Interaction of Transducin with Retinal cGMP Phosphodiesterase
Transducin is a member of the large family of heterotrimeric G-proteins that convey hormonal or sensory signals from transmembranous receptors to various types of effector proteins. It is a peripheral membrane protein, bound to the cytoplasmic face of the membrane from which it can be detached easily by lowering the ionic strength of the surrounding medium (see Kühn 1984 for a review). The three polypeptides form only two functional subunits, T α (39 kDa) and T βγ (36 + 6 kDa), as T β and Tγ cannotbe dissociated without denaturation. T α bearsa guanine nucleotide binding site that is highly conserved among all G-proteins. In the resting state, i.e., in the absence of photoexcited rhodopsin, a GDP, practically inexchangeable on a time scale of hours, remains locked in this nucleotide site (Bennett and Dupont 1985). T α GDP, associated to T βγ diffuses freely on the membrane surface. In the “activated state”, i.e., with a bound GTP, T α GTP is dissociated from T βγ . The β-polypeptide of transducin is strictly identical to the 36 kDa β-polypeptide of Gs or Gi. Differences between the γ-polypeptides must therefore account for the fact that isolated T βγ is only weakly membrane attached and partially soluble even in a physiological medium, while the other G βγ appear very strongly membrane attached.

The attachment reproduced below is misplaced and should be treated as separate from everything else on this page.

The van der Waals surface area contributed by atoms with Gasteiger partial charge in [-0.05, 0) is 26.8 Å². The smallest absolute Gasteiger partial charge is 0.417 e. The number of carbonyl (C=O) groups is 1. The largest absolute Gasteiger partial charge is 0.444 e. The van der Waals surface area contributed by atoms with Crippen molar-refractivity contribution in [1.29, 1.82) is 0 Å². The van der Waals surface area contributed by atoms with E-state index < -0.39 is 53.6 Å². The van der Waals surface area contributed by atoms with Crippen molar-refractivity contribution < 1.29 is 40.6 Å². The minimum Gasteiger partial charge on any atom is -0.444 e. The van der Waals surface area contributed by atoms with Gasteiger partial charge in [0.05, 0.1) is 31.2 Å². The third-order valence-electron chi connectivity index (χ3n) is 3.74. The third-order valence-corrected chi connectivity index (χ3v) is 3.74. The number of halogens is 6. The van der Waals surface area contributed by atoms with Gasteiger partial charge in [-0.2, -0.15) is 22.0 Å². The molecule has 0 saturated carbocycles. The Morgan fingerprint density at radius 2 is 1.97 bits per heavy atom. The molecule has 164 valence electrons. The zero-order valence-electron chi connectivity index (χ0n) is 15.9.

KeywordsElution Profile Physiological Medium Catalytic Complex Peripheral Membrane Protein Inhibitory Subunit
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- Kühn, H. (1984) Interactions between photoexcited rhodopsin and light-activated enzymes in rods. In: Osborne, N. & Chader, J. (eds.) Progress in retinal research, Pergamon, New York, pp. 123–156Google Scholar